Take the 2-minute tour ×
Stack Overflow is a question and answer site for professional and enthusiast programmers. It's 100% free.

I have several text files in which I have introduced shell variables ($VAR1 or $VAR2 for instance).

I would like to take those files (one by one) and save them in new files where all variables would have been replaced.

To do this, I used the following shell script (found on StackOverflow):

while read line
    eval echo "$line" >> destination.txt
done < "source.txt"

This works very well on very basic files.

But on more complex files, the "eval" command does too much:

  • Lines starting with "#" are skipped

  • XML files parsing results in tons of errors

Is there a better way to do it? (in shell script... I know this is easily done with Ant for instance)

Kind regards

share|improve this question
You're actually using those files as shell code. No wonder everything is breaking. Please reflect on a file with the line: ha ha"; rm -Rf /; echo "goodbye. –  derobert Jan 4 '13 at 11:49
You are right, I guess the problem is in using "eval" in the first place... I was hoping there was some easy way to just substitute variables for their values in shell script, but it seems there isn't –  Ben Jan 4 '13 at 12:41

6 Answers 6

up vote 12 down vote accepted

Looking, it turns out on my system there is an envsubst command which is part of the gettext-base package.

So, this makes it easy:

envsubst < "source.txt" > "destination.txt"
share|improve this answer
Great! But it only works for environment variables. How can I make it work with the variables that are declared in my .sh script? –  Ben Jan 4 '13 at 13:11
@Ben: use 'export' (before calling envsubst) for every variable you want to use in envsubst –  tlo May 7 '14 at 9:50
envsubst is part of GNU gettext –  Andy Sep 18 '14 at 22:24

Try this:

eval echo "\"${line//\"/\\\"}\""

That should prevent the shell from doing anything more than variable substitution. I dread to think how many junk files your XML files produced with all those random > redirects!

share|improve this answer
Hi and thanks for your answer. This does not work either. I have plenty of "unknow command" error (on the whole line this time –  Ben Jan 4 '13 at 10:59
eval "echo \"$line\"" –  richo Jan 4 '13 at 11:41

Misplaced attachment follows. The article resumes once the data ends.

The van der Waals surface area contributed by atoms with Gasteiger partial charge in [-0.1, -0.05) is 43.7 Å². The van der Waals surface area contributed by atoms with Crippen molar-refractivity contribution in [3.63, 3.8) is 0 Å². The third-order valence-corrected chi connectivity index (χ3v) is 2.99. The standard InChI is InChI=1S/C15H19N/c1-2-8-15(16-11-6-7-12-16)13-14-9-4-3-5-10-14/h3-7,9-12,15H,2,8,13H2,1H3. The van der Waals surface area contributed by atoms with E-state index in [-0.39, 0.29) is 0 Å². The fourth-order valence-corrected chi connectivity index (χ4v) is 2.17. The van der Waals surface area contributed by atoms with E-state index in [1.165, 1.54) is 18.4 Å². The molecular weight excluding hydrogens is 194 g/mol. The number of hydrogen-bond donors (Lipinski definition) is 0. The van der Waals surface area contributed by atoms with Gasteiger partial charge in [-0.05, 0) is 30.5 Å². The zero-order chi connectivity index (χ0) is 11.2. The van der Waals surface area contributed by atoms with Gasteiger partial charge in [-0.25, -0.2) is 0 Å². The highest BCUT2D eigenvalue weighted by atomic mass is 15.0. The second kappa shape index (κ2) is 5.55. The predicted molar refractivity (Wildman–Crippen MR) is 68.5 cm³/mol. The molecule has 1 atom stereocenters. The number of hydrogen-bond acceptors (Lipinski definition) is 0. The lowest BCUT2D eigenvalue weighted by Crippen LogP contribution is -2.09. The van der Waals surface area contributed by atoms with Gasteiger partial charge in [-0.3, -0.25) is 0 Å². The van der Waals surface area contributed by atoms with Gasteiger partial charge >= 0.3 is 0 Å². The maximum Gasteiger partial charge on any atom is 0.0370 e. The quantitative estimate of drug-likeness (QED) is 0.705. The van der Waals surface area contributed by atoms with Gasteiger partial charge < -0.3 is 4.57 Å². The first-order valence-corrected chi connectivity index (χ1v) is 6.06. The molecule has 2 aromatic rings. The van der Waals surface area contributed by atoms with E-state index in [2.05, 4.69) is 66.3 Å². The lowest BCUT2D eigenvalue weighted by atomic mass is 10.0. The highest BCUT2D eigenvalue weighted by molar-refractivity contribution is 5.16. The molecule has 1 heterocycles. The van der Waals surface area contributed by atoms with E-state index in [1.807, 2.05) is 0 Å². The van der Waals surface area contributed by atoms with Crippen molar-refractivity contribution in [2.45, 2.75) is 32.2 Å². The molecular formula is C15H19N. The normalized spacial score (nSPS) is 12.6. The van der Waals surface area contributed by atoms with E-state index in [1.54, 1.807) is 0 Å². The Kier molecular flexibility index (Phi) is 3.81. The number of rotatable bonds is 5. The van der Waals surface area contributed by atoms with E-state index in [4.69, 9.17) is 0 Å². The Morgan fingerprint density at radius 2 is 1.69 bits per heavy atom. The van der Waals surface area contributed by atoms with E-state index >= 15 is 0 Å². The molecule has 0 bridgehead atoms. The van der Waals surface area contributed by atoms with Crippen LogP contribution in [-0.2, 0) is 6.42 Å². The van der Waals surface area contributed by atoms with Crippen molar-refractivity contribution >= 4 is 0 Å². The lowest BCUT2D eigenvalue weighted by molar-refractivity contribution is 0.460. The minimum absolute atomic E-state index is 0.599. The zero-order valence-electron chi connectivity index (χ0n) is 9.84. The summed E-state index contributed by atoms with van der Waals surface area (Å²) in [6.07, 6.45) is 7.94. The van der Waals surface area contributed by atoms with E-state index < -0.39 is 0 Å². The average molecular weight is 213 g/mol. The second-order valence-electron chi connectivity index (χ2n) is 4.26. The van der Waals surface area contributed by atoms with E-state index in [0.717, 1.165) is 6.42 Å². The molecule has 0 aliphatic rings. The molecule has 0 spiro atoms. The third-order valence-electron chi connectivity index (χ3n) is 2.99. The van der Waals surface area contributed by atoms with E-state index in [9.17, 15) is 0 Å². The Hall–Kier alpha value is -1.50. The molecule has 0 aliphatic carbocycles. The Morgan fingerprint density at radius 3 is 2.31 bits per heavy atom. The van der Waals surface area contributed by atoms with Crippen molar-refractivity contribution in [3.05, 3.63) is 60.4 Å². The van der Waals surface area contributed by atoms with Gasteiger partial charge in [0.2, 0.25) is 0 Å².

This is much better, but I still have some error messages, like "prematured EOF" or ".*.js : command not found" –  Ben Jan 4 '13 at 12:06
Sorry, I forgot the "echo". That's quite important! –  ams Jan 4 '13 at 12:53
Ok, I've fixed the problems with unmatched quotes also –  ams Jan 4 '13 at 12:55

If you really only want to use bash (and sed), then I would go through each of your environment variables (as returned by set in posix mode) and build a bunch of -e 'regex' for sed from that, terminated by a -e 's/\$[a-zA-Z_][a-zA-Z0-9_]*//g', then pass all that to sed.

Perl would do a nicer job though, you have access to the environment vars as an array and you can do executable replacements so you only match any environment variable once.

share|improve this answer

Actually you need to change your read to read -r which will make it ignore backslashes.

Also, you should escape quotes and backslashes. So

while read -r line; do
  eval echo "\"$line\""
done > destination.txt < source.txt

Still a terrible way to do expansion though.

share|improve this answer
Don't forget $(rm -Rf /) as well... –  derobert Jan 4 '13 at 11:56
Indeed, that's the risk when doing "eval" on a file that could contain bad code –  Ben Jan 4 '13 at 12:38

In reference to answer 2, when discussing envsubst, you asked "How can I make it work with the variables that are declared in my .sh script?"

The answer is you simply need to export your variables before calling envsubst.

You can also limit the variable strings you want to replace in the input using the envsubst SHELL_FORMAT argument (avoiding the unintended replacement of a string in the input with a common shell variable value - e.g. $HOME).

For instance:

export VAR1='somevalue' VAR2='someothervalue'

envsubst "$MYVARS" <source.txt >destination.txt

Will replace all instances of $VAR1 and $VAR2 (and only VAR1 and VAR2) in source.txt with 'somevalue' and 'someothervalue' respectively.

share|improve this answer

@derobert is correct with envsubst @Ben, just use "export var='xxx' " for your shell varaibles to push them to global environment :)

share|improve this answer

Your Answer


By posting your answer, you agree to the privacy policy and terms of service.

Not the answer you're looking for? Browse other questions tagged or ask your own question.